Many of the decisions around the design of a story will depend on the content and narrative itself, but there are some general pointers we'd recommend to anyone creating an immersive story in Shorthand:

  • Jot down a basic structure / key parts of your story on paper, then consider how best to tell each part (e.g. with text, photo, graphic, interactive, video – combination?) And on the assumption mobile will be an important platform for your readership, you should be considering that structure on mobile to the same degree as desktop, or more-so depending on your mobile traffic. Use our planning documents to help with this stage.
  • Get to grips with the options available in Shorthand before gathering your media, if possible, so you can consider when you may want detail to one side, or looping video shorts etc. Remember you can access online training here.
  • As soon as you can, move onto Shorthand and start bringing together your story. Keep your story 'headline' in mind throughout, to ensure focus, but try different structures and section types (remember, you can drag-and-drop the order of the sections in the editor) and use the 'Copy' function to save time when creating different versions.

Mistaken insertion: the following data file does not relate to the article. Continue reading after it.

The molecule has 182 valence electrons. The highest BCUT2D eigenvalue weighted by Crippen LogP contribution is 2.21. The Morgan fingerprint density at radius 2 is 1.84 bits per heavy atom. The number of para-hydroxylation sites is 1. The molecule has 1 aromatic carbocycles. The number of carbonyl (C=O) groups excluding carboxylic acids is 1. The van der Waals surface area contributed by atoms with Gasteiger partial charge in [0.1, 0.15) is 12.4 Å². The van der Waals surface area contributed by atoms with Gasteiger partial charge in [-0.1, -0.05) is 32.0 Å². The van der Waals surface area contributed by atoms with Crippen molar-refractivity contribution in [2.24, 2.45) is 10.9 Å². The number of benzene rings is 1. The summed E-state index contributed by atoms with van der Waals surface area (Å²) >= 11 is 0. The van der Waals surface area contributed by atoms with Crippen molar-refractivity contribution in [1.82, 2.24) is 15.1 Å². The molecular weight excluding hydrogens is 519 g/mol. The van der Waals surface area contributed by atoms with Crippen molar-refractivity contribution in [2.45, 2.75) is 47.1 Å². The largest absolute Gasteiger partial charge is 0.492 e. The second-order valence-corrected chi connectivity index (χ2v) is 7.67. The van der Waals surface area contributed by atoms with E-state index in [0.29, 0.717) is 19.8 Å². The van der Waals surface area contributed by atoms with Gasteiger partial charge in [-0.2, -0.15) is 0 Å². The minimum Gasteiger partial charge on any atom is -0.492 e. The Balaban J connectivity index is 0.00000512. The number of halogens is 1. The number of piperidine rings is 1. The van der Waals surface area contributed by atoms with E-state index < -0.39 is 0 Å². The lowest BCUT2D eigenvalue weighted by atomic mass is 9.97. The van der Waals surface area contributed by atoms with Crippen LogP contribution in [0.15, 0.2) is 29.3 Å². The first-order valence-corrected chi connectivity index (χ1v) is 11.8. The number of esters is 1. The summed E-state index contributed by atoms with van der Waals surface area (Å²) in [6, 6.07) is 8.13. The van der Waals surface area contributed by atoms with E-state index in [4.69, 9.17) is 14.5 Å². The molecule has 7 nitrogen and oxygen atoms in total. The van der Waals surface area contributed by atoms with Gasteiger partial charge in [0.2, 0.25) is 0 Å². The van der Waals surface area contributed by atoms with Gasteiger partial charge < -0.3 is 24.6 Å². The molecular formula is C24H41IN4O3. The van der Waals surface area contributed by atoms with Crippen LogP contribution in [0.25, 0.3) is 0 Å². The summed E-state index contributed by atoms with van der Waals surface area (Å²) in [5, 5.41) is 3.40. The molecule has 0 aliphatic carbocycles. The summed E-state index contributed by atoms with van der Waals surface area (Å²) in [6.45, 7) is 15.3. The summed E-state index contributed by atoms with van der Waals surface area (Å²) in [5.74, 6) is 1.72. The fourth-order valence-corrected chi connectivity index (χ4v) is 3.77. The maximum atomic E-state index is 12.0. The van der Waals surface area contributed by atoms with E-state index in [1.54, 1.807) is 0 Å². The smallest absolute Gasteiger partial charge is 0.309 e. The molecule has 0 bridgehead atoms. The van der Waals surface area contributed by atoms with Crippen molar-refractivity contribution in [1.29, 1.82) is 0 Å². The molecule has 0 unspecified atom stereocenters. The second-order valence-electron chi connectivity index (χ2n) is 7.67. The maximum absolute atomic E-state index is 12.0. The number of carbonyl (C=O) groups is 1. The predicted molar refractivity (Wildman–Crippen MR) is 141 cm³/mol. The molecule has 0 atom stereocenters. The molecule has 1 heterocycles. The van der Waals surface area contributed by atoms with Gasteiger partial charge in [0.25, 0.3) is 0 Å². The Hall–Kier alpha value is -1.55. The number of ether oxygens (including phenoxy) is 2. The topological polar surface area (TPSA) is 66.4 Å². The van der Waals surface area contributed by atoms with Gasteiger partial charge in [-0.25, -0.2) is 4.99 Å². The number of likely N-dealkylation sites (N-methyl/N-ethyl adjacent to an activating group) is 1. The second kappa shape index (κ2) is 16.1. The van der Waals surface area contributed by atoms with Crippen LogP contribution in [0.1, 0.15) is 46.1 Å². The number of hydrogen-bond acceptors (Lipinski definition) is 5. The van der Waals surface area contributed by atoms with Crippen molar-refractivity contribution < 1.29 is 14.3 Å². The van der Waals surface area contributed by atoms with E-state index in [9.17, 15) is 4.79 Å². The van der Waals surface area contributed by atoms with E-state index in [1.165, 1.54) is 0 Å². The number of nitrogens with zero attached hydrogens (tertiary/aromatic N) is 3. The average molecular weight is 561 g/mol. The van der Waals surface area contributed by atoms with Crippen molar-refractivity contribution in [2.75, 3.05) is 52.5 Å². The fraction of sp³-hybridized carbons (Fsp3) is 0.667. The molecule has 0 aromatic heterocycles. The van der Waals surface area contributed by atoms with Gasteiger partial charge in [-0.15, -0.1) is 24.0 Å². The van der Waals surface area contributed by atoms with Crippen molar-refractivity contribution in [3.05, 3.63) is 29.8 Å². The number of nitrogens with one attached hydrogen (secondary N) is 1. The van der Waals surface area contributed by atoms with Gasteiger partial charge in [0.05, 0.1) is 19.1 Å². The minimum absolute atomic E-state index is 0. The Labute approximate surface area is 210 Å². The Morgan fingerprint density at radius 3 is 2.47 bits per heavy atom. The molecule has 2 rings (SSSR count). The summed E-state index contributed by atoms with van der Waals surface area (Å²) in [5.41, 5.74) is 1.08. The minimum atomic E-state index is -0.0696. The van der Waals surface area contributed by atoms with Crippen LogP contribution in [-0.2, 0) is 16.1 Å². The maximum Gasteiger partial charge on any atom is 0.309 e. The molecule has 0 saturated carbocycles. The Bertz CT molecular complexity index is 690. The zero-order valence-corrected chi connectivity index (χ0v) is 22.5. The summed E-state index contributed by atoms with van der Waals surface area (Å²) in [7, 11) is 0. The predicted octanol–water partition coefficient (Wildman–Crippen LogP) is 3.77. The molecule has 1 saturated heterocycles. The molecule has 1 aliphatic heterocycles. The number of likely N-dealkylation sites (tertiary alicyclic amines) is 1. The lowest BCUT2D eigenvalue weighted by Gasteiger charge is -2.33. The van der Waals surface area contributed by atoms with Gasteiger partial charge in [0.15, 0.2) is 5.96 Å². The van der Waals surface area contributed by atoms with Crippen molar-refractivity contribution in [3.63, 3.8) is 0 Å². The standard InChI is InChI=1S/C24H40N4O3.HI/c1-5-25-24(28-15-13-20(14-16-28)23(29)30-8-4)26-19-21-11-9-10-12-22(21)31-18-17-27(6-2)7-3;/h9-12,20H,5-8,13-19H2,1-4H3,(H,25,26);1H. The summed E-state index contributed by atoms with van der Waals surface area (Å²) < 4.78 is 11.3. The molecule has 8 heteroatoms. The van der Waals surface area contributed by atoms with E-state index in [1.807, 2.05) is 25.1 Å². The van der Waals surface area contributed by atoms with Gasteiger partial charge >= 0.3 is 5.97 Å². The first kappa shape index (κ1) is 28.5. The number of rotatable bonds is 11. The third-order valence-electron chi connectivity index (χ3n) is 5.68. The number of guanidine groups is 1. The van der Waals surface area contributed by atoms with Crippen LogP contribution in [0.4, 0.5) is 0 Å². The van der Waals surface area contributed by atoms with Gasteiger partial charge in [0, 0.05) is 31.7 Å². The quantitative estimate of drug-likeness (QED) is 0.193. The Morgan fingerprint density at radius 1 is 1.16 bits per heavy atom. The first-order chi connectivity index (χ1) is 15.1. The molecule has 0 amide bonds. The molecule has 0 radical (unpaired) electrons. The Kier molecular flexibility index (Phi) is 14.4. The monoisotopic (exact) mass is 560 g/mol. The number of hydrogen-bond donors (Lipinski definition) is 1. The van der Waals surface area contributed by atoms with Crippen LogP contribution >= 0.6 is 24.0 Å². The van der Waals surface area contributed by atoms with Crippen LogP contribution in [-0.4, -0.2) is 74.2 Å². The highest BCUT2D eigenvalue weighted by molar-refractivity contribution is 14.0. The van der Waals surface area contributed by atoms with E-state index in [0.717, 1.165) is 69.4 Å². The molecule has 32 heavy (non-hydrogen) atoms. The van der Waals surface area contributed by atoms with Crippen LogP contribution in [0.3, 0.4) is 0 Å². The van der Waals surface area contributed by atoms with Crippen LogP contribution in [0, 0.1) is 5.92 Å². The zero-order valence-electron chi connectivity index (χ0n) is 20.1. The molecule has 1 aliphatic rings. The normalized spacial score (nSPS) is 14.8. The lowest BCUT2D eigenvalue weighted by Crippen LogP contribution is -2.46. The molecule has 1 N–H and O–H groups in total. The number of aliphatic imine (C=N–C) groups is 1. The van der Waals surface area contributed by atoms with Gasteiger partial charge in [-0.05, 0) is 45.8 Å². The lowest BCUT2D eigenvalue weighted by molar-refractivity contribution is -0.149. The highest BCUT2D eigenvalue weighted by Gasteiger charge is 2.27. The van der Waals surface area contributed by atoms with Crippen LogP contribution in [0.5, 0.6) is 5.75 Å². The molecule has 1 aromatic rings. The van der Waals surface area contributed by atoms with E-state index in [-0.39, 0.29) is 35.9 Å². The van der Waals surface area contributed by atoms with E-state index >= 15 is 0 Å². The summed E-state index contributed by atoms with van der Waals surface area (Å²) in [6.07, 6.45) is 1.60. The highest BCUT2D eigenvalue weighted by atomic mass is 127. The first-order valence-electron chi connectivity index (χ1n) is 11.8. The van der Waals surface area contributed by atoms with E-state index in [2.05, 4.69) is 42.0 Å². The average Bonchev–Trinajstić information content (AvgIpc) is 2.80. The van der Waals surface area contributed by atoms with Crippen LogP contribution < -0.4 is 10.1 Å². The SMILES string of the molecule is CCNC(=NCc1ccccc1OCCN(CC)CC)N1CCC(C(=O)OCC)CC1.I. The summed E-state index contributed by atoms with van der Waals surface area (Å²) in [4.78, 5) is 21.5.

• Optimise your media for cross-platform consumption (refer to our size & crop guidelines for images, background video and foreground video). Consider the balance between quality and performance.
  • Give careful thought to the flow of your narrative, to ensure your reader is encouraged to scroll to the end.
  • Every story has a clear beginning, middle and end. Consider how to create a powerful entrance, an engaging middle and how you'll invite continued engagement beyond the end of the story.
  • Consider consistency of style e.g. the treatment of your assets, size of text, etc.
  • Use chapter headings, pull-quotes and headers as visual hooks. Use them with impact at key moments in the story. Smaller images and type treatments (quotes, etc.) are also great for pacing.
  • Start simple, and work up from there – but only where added detail, interactivity etc adds to the storytelling. A simple, clean & sharp visual narrative can be a powerful approach.
  • Similarly, consider where images can tell more of a story than text – and perhaps where used in isolation could even tell a stronger story.
  • Where possible, avoid covering eyes in photos of people with text over the top. Eyes can be a powerful part of an image, so covering with text can reduce the impact of the related visual.
The most important aspects of whether someone will read the story in terms of design are readability (i.e. is it easy to read the text on any device, does the content flow in a measured way) and page load (is it so slow to load that I give up, especially on mobile). So ensure you preview the story on different devices, and actually read it to get a sense of both these things (you can easily do this using the story Preview).